Caught in the middle of what turns out to be one of the most complex cases of copyright infringement enforcement in history, Megaupload founder Kim Dotcom has revealed that it was compliance with privacy laws that prevented him from policing his cyberlocker website.
The tangled legal web
German-born Kim Dotcom (formerly Kim Schmitz) is no stranger to controversy or problems with the law. He's a convicted fraudster, for a start. However, his attempt to solve the problem of sharing files with his friends led to an indictment by the MPAA on charges of copyright infringement on a massive scale.
DMCA Safe Harbour
It's no secret that the MPAA, no strangers to infringement themselves, have been trying to get rid of the safe harbour provisions of the DMCA so they can prosecute people for copyright infringement more easily. They've also been pushing for invasive measures to monitor our online lives, ostensibly to aid the law enforcement agencies and protect us from child pornography, etc., but really to restrict our use of the internet to access their content. They've actually admitted, in a statement to CNet, that they believed that a criminal prosecution was the most appropriate way of dealing with "Megaupload's massive infringement" and therefore never intended to bring a civil prosecution. Presumably because the money-grubbing hypocrites would have to pay for it themselves. As it is, the costs are being borne by US taxpayers. Dotcom claims to have been taken by surprise because his legal team had told him that he and his company were protected by DMCA safe harbour and were not liable for the actions of third parties as long as they complied with the takedown notices as and when they were issued.
In most cases, entertainment companies will try to negotiate or at least issue a cease-and-desist letter when they think a service is infringing. If all else fails, they almost always file a civil suit against the alleged violator. According to DotCom, they did not do that in this case, according to CNet reporter Greg Sandoval.
Privacy laws prevented policing the uploaded content
John Campbell of New Zealand's 3 News got an interview with Dotcom in which he revealed some of the complexities that could see the case bogged down in court for years:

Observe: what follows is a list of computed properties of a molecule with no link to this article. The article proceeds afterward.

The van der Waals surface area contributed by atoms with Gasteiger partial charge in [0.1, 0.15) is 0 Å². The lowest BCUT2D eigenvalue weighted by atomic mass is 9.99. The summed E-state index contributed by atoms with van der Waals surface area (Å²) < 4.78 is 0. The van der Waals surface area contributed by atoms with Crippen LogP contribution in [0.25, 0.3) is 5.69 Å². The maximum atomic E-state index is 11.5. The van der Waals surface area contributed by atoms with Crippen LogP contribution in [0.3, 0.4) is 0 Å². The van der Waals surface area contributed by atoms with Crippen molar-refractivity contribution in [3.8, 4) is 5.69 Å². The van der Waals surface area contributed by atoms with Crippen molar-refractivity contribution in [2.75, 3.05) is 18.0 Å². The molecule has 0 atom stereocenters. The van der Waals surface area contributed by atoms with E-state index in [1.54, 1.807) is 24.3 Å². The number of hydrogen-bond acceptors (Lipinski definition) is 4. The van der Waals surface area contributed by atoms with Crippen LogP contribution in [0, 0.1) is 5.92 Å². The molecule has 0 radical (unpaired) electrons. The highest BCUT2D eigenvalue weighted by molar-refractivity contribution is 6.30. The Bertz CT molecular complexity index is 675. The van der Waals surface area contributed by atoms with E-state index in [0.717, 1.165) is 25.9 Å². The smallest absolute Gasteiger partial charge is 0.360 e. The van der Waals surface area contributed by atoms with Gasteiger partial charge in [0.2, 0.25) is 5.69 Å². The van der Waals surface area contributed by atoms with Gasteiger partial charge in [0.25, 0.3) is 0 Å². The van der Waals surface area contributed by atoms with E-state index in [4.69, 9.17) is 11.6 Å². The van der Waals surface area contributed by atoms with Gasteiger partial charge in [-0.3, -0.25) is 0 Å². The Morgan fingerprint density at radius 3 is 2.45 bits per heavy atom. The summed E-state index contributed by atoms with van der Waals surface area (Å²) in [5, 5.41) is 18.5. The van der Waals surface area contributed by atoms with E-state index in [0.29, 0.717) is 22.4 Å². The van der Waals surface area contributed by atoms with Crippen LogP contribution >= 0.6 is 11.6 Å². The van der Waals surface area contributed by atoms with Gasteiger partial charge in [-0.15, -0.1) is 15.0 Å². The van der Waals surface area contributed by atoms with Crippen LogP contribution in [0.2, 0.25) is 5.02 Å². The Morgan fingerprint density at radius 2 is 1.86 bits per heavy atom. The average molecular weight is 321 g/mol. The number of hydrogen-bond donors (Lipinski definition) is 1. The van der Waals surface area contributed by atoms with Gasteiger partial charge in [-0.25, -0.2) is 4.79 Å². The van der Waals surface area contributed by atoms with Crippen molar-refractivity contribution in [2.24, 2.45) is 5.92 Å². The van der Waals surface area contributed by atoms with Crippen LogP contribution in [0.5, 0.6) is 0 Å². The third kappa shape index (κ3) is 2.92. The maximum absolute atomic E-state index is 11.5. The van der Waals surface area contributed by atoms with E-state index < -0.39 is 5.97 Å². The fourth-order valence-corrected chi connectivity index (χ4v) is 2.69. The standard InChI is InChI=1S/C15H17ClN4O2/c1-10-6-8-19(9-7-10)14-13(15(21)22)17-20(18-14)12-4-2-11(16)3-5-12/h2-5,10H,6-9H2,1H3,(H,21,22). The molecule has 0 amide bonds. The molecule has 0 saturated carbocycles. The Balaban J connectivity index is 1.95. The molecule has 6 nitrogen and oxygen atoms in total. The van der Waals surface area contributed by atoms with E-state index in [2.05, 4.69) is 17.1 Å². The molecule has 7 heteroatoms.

- the sheer size and viral nature of Megaupload made it impossible to police. Dotcom claims that the network that running on 1.5 terabytes of bandwidth — about 800 file transfers completing every second.
- In the US and Europe privacy laws prohibited them from looking into the accounts of users to seek out infringing content.
Voluntary scheme gave studios access to remove infringing content
Aware of the scale of the problem, Dotcom provided 180 content owners with the opportunity to remove infringing links via an online form AND direct delete access to Megaupload servers so they could access the system and remove the links themselves. Partners in the scheme included every major movie studio and Microsoft, who removed over 15 million links. He points to the fact that although he has been sued by a porn company and settled out of court, he has never received so much as a cease-and-desist letter from the MPAA. This, he assumed, was because he had cooperated so completely with the studios and was covered by DMCA safe harbour. What he doesn't understand is why he's been singled out while Google and YouTube claim safe harbour and aren't shut down.
However, according to the US government, the tool only removed specific links to files, though, often leaving the file in place and accessible via other links.
ISPs attempt to cap bandwidth to strangle legal streaming services
Meanwhile, Time Warner Cable have launched a tiered services that offers up to 5GB a month of data transmission for a $5 discount off their bill. The deal is sweetened with the ability to opt in and out of a tiered package at any time. A charge of $1 per GB applies for going over the limit and they're offering metered usage. Customers can switch back and forth as often as they like, but if they choose not to switch, nobody’s switching anything for them, they said in their company blog.
This has prompted a flurry of controversy as customers complain of being restricted from using legitimate streaming services like Hulu and Netflix.
Content providers unwilling to switch to streaming or allow full ownership
My kerfuffle with Armovore and the interview with Kim Dotcom have revealed that the copyright holders are aware that streaming and torrents provide a better, faster, more efficient service to users but they're not interested in doing that. In fact, what they appear to be aiming for is to create a digital climate in which we don't actually own the things we buy online — we're renting them and are obliged to pay for each use. The invasive ISP snooping laws the various governments are trying to bring in are designed to facilitate enforcement of this policy.
We don't have to take this lying down. Join the Internet Freedom Movement and the Electronic Frontier Foundation, and support your local Pirate Party. Read, share, and educate yourself to stop the slow creep into a police state run by and for big business.